If you know that you have active mono, avoid passing it to others by refraining from close contact until your mono symptoms have disappeared. Avoid kissing anyone and sharing things like drinking glasses, drinking straws, eating utensils, lip balm or toothbrushes. According to the Centers for Disease Control, the virus probably survives on an object at least as long as the object remains moist.
If you kissed or shared a glass with someone who has active mono, that doesn’t mean you are definitely going to experience mono symptoms. However, the virus does spread through saliva and other bodily fluids. Your best bet is to be cautious when around someone with mono symptoms. Because it takes a few weeks for symptoms to appear, a person with the virus can spread mono without knowing it. But anyone who has had the virus in the past will not develop symptoms again because the body has developed immunity. It is only people who have never had mono before who should be concerned about contracting the virus.
How Long Does Mono Last?
Most people with mono get better in 2 to 4 weeks, but mono symptoms such as fatigue, enlarged lymph nodes and a swollen spleen may last for several weeks. Sometimes, fatigue, muscle pain and need of sleep can last for 6 months or longer, even after the infection has resolved.
Just like other viruses in the herpes family, EBV can stick around in your body in a dormant state, causing no symptoms. It may reactivate at any time, especially in times of stress. A 2010 study published in Clinical and Experimental Medicine found that there was a significant difference between the rates of EBV infection and reactivation among participants who had elevated epinephrine and cortisol levels, suggesting that increased stress hormones can cause the dormant virus to come back again.
Chronic active EBV infection is rare in all cases except for people with immune problems, such as HIV or transplant patients.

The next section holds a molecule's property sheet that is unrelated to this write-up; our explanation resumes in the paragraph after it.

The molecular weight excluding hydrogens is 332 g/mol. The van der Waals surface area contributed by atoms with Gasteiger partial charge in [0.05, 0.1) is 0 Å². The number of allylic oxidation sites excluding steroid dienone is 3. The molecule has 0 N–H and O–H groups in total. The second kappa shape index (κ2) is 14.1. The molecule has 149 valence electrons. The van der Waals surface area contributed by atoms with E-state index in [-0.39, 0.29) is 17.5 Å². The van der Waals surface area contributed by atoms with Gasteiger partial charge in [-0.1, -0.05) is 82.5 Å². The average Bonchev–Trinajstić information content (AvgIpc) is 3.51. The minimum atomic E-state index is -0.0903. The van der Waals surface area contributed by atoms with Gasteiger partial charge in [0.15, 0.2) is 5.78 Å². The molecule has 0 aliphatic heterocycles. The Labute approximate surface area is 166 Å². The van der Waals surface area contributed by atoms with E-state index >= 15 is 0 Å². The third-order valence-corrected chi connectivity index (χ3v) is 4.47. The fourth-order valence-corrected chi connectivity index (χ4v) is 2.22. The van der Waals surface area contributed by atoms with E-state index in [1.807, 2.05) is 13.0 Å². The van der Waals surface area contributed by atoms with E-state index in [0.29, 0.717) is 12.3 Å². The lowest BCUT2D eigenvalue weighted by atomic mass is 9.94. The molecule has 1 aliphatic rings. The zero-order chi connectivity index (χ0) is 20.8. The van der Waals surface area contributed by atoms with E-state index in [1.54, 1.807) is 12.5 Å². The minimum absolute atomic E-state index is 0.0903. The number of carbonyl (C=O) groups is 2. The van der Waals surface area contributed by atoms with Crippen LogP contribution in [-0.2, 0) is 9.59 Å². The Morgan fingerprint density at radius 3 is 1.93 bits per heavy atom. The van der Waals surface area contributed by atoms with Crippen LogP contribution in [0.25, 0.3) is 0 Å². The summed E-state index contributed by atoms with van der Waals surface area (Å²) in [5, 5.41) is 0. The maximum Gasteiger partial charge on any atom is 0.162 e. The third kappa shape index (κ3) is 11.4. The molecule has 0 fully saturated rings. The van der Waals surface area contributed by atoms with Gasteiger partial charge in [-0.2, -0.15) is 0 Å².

Conventional Treatment For Mono
There is no specific treatment for the virus that commonly causes mono. Some people turn to pain medications to relieve mono symptoms. Because the illness is caused by a virus, antibiotics are not effective.
Corticosteroids are often prescribed to treat inflammatory complications such as airway obstruction or autoimmune phenomena. They are used to lessen swelling, redness and itching. There are some issues with taking corticosteroids. They can lower your resistance to infection and make infections harder to treat. Some possible side effects from corticosteroid use include: increased appetite, indigestion, nervousness and restlessness.
Over-the-counter pain medications are commonly taken to relieve some mono symptoms like headaches and body aches. But be aware that acetaminophen overdose is one of the most common poisonings worldwide. Adults should not take more than 4,000 milligrams of acetaminophen a day, and because many medications contain acetaminophen, you may take more than you realize if you use more than one type of medicine at a time.
Another thing to keep in mind when taking over-the-counter pain medications is that all painkillers interfere with normal functions of the nervous system, changing the ways that our nerves communicate feelings of pain when they occur in certain spots in the body. When taken to relieve pain associated with mono, which can last for weeks or even months, there’s a good chance that you’d end up taking too much, potentially leading to multiple side effects and even poisoning.
Some doctors may recommend antiviral agents, such as acyclovir and valacyclovir, for the treatment of mono symptoms, especially in cases of severe infectious mononucleosis. Approach these types of treatments with caution because of the potential risk for drug toxicity.
12 Natural Treatments For Mono
1. Astragalus Root
Astragalus is a major medicinal herb commonly used in many herbal formulations in traditional Chinese medicine to treat a wide variety of diseases and body disorders. It is a powerful immune-building plant that contains three extremely beneficial components, saponins, flavonoids and polysaccharides. These components are responsible for the antiviral, antimicrobial and anti-inflammatory capabilities of astragalus.
Many of echinacea’s chemical constituents are powerful immune system stimulators and can provide significant therapeutic value. Research shows that echinacea has antiviral effects and can be consumed to stop recurring infections. It also helps to alleviate pain associated with headaches, sore throats and body aches.
3. Raw Garlic
Raw garlic has antimicrobial and antiviral properties, which is why it’s used to treat many infectious diseases. Eat one clove of raw garlic daily until your mono symptoms disappear. Bite into the clove to release the allicin, the most beneficial compound in garlic.